My Struggles with Ethics (Application)
This year’s Laidlaw summer was already a huge shift from that of last year — it was going to be my first time travelling to the United States to conduct an ethnographic study of the Smithsonian Asian-American Literary Festival, interview New York playwrights, and place my experience of New York into my research. Already, one of the issues that have been a problem was my ethics application. What I thought would have been an easy application process, due to the relatively low-risk and straightforward nature of my interviews, turned out to be a long-drawn one with multiple rounds of editing and correction that even my supervisor did not foresee, until the Modern Languages ethics department finally accepted my application.
The ethics application required a list of interview questions for my semi-structured interviews with the playwrights. As my questions were to be contextual and oriented towards their plays, which I had not read at the point of my application, I was unable to provide a satisfactory list of interview questions and was struggling to think of questions that were general but relevant enough. However, the ethics department sent me a previous outstanding application to refer to, and I realised that I was pigeon-holing my perspectives of the playwrights and their plays, and I had to be more open and creative when constructing my questions. For example, I brought in questions about putting up plays in general, and how the roles of the director and actors would affect the final interpretation of the play, and whether such creative differences that are inevitable between the playwright and those involved in the performance would be significant or not.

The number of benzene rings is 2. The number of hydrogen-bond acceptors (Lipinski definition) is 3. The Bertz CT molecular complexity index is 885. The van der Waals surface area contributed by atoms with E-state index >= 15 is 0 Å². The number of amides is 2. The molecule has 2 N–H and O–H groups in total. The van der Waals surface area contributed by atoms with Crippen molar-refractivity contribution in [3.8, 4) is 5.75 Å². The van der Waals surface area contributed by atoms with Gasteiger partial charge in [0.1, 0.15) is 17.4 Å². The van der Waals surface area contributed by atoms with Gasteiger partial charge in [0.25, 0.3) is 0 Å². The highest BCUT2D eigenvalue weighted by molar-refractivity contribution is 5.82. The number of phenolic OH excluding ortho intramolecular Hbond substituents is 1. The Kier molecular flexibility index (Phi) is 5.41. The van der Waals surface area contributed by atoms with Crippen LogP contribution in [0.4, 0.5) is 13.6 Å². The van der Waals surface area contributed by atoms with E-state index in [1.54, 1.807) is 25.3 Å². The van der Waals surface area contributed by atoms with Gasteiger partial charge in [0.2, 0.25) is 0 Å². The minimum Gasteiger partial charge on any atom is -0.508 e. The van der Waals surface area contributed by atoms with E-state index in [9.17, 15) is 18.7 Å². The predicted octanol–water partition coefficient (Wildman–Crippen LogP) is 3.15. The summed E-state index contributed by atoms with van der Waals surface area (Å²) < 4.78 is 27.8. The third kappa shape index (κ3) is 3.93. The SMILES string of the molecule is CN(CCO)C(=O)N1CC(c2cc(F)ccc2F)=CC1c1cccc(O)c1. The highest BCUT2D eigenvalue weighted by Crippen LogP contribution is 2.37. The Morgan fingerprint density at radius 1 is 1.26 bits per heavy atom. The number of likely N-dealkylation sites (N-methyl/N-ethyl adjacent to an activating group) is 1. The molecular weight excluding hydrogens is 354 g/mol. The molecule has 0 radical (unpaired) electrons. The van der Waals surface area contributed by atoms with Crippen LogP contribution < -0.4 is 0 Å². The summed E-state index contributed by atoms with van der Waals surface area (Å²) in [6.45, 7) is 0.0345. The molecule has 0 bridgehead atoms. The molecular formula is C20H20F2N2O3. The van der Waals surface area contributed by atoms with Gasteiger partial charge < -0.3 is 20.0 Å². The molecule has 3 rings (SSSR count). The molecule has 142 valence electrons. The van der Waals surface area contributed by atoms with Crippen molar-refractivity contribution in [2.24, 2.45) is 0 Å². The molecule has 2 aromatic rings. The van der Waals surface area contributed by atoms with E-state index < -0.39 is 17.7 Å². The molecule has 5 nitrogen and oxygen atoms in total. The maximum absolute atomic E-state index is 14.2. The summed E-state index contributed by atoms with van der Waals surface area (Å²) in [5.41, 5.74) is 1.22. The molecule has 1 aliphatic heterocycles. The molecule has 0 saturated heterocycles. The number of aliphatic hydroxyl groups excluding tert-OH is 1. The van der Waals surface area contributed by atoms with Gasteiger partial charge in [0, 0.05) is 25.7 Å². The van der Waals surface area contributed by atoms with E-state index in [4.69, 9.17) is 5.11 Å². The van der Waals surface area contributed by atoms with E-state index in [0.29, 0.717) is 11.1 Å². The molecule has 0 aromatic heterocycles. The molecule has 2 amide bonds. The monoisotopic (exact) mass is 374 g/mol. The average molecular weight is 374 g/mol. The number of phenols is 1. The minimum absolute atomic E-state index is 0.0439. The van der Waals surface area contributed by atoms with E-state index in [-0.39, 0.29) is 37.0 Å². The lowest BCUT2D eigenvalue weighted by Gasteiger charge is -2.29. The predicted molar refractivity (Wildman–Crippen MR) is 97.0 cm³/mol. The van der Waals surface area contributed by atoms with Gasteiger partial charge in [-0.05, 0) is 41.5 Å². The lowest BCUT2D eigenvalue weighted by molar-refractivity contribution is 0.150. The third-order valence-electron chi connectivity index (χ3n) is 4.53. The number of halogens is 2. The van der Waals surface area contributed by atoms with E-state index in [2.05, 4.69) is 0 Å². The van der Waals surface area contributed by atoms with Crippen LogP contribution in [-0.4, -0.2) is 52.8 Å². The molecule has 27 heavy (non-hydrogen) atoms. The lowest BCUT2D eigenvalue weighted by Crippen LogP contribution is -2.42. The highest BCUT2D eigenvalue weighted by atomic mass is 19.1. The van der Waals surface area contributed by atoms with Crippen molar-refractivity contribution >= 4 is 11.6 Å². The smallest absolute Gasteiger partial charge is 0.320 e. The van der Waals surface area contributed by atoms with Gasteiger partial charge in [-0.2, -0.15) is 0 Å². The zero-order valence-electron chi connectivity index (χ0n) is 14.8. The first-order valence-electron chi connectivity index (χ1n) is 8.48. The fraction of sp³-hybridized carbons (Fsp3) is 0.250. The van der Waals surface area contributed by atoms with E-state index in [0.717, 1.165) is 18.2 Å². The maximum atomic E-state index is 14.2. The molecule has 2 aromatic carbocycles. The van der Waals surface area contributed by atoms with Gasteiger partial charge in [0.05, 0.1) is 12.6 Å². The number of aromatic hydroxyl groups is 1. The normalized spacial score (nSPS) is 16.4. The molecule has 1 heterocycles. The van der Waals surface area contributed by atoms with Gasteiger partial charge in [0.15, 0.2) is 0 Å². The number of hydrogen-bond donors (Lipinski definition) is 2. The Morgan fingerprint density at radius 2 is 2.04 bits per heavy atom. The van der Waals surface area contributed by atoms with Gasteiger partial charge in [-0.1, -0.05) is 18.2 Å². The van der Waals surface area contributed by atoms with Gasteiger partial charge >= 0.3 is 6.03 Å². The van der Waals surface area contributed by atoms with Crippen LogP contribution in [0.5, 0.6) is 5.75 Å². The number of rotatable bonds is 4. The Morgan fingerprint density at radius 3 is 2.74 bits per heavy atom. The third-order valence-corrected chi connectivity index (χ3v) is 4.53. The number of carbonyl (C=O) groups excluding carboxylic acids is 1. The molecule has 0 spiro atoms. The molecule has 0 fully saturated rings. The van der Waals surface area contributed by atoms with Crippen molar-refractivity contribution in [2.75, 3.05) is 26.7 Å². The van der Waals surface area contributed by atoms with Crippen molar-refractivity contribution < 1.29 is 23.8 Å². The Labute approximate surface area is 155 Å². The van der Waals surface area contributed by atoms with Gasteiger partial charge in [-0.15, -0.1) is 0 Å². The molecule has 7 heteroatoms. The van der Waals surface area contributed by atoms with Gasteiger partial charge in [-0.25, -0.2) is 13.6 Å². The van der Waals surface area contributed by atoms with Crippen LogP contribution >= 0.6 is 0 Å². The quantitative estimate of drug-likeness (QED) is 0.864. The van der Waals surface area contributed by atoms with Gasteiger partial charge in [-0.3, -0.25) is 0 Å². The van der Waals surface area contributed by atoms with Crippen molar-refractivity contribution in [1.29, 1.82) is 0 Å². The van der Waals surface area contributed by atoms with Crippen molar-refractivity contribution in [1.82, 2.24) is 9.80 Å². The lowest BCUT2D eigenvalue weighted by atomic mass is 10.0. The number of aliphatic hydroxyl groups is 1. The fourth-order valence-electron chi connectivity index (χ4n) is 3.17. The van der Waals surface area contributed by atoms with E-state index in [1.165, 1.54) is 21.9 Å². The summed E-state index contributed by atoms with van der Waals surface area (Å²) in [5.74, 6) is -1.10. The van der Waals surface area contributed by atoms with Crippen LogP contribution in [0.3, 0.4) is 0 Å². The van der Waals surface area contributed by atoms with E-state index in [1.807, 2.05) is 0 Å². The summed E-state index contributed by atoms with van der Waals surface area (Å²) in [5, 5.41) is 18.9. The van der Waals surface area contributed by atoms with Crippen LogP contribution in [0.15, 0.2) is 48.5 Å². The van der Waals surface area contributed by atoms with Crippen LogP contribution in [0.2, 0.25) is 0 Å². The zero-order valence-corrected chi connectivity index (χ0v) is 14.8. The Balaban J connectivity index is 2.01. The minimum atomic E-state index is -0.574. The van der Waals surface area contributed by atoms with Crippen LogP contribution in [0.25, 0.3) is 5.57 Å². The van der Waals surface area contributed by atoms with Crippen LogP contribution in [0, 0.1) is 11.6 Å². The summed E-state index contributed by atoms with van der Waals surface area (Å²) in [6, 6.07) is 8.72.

The ethics application process also led me to ponder about questions that did not even cross my mind, such as data-storage and the potential consequences of the interviews and my projects that I did not deem to be significant. I thought that my questions would be relatively safe, but the urging of the ethics department to consider more implications led me to realise that my research could have some, however small, backlash. For example, if I was interviewing a playwright belonging to the LGBTQ+ who was from Singapore, such issues would be sensitive as Singapore has not decriminalised homosexuality. Thus, how I store and release the data would be extremely important so as to protect this person’s rights and privacy.
Therefore, although administrative matters such as this are not really my forte, being required to submit such paperwork massively helped with the organisation of my research, such as giving me a rough skeleton of interview questions to consider before diving into my research, as well as to encourage me to think about the wider implications of including other people into my research.